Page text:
Cultivating Academic Success in Law School – Outline of Speech at WSU Law School
This outline is a combination of the speeches given on 8/19/14 and 8/21/14 by Ashley Heidemann to the incoming law students at Wayne State University. It is posted for the convenience of the students who attended the speech, so that it can be referred back to at a later time. However, it can also serve as good advice to those who were not present at the orientation.
I. Two Points to Remember Throughout Law School if you Feel Discouraged:
- You do not need to be the smartest person in your class. Of course, you need to have some level of intelligence to succeed in law school (which you have or you would not be admitted!) but you do not need to be the most intelligent. I wasn’t! Don’t be intimidated by others and don’t be discouraged if you are called on and don’t know all of the information.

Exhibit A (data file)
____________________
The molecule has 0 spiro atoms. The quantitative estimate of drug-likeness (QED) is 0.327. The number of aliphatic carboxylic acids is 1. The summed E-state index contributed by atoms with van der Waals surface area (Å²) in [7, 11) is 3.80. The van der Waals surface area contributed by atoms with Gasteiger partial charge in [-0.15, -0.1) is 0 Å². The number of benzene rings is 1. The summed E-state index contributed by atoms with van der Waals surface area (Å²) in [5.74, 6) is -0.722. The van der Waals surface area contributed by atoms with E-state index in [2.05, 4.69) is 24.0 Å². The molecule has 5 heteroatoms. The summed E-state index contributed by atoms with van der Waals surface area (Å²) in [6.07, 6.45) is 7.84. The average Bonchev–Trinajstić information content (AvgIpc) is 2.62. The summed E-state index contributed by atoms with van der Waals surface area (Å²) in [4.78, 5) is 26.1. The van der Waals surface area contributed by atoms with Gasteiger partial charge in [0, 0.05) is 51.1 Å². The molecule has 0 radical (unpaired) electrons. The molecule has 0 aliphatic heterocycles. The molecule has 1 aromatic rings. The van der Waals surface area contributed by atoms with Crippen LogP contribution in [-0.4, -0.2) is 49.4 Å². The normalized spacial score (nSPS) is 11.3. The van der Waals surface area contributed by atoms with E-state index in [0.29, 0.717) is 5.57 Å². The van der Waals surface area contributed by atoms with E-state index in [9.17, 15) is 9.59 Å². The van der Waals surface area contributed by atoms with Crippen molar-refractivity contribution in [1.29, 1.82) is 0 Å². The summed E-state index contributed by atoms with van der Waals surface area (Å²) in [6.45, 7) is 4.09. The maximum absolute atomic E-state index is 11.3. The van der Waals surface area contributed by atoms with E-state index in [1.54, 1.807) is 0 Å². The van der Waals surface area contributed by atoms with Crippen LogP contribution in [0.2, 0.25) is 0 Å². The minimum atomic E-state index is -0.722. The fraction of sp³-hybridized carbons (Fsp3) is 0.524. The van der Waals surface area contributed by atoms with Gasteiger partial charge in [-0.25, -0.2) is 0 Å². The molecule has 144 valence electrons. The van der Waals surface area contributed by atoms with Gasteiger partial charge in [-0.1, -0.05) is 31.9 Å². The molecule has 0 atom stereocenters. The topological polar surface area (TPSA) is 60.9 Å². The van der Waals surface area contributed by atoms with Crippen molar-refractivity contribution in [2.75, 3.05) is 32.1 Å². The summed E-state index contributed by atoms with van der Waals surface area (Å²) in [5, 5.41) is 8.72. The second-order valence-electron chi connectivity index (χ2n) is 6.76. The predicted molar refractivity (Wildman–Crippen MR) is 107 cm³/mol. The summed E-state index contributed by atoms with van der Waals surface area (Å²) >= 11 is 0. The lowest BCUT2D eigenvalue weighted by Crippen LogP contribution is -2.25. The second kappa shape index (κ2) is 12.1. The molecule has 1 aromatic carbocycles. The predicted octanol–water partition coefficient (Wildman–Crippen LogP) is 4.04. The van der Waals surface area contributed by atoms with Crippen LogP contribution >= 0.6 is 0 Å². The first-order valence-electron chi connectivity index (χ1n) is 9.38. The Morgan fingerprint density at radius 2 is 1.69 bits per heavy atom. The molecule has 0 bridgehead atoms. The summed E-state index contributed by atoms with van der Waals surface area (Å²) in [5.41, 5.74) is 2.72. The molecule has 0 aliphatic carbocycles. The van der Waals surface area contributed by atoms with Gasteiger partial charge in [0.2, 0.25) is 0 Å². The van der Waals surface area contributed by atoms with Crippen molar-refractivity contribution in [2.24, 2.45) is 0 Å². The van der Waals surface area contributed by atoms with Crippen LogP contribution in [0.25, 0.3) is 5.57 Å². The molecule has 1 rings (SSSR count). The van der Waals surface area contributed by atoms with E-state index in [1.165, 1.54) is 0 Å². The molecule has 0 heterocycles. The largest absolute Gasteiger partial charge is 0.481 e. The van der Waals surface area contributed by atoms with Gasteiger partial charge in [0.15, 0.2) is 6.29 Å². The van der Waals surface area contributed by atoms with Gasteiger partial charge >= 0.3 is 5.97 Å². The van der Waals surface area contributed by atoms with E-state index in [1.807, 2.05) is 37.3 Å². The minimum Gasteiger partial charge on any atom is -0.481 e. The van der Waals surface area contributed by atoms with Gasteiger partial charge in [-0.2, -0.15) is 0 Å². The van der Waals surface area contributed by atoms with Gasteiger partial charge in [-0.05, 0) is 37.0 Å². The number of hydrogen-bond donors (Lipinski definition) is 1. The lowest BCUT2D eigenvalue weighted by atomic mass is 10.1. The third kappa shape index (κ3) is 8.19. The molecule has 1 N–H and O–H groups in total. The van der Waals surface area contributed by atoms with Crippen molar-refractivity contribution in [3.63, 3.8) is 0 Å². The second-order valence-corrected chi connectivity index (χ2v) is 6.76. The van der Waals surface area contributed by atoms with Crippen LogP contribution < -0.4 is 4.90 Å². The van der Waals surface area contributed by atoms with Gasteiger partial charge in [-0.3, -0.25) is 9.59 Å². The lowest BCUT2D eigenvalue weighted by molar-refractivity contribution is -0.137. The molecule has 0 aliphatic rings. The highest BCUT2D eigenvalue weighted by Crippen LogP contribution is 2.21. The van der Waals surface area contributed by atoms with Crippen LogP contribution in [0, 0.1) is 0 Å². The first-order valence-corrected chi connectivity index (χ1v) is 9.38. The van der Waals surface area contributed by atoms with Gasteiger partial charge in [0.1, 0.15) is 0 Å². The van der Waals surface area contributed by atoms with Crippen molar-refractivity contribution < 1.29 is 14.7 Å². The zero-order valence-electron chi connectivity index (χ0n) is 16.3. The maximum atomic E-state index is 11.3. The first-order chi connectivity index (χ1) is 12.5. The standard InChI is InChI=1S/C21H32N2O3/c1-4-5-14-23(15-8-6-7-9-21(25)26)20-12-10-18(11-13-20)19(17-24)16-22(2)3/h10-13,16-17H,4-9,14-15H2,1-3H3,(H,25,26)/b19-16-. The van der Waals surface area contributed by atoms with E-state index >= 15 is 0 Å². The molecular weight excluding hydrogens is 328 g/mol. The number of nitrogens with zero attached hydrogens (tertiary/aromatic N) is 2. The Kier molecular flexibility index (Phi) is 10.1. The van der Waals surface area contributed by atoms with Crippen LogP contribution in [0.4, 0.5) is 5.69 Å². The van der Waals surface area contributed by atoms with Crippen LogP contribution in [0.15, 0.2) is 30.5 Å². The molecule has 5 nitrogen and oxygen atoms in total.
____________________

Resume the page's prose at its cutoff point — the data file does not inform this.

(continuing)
- You do not need to study the longest hours. You need to put in the hours if you want to succeed in law school but you do not need to make law school your whole life. I didn’t! I took every single Sunday off of studying.
II. Why Academic Success in Law School is Important:
- It will open up doors and help you to find a career. It is probably the #1 thing you can do to ensure you are employed after law school.
- It will help you pass the bar exam. (The material you learn in your first year of law school is the most heavily tested on the bar exam).
III. Three Tips on Basic Study Habits:
1. Study Actively and Intensely.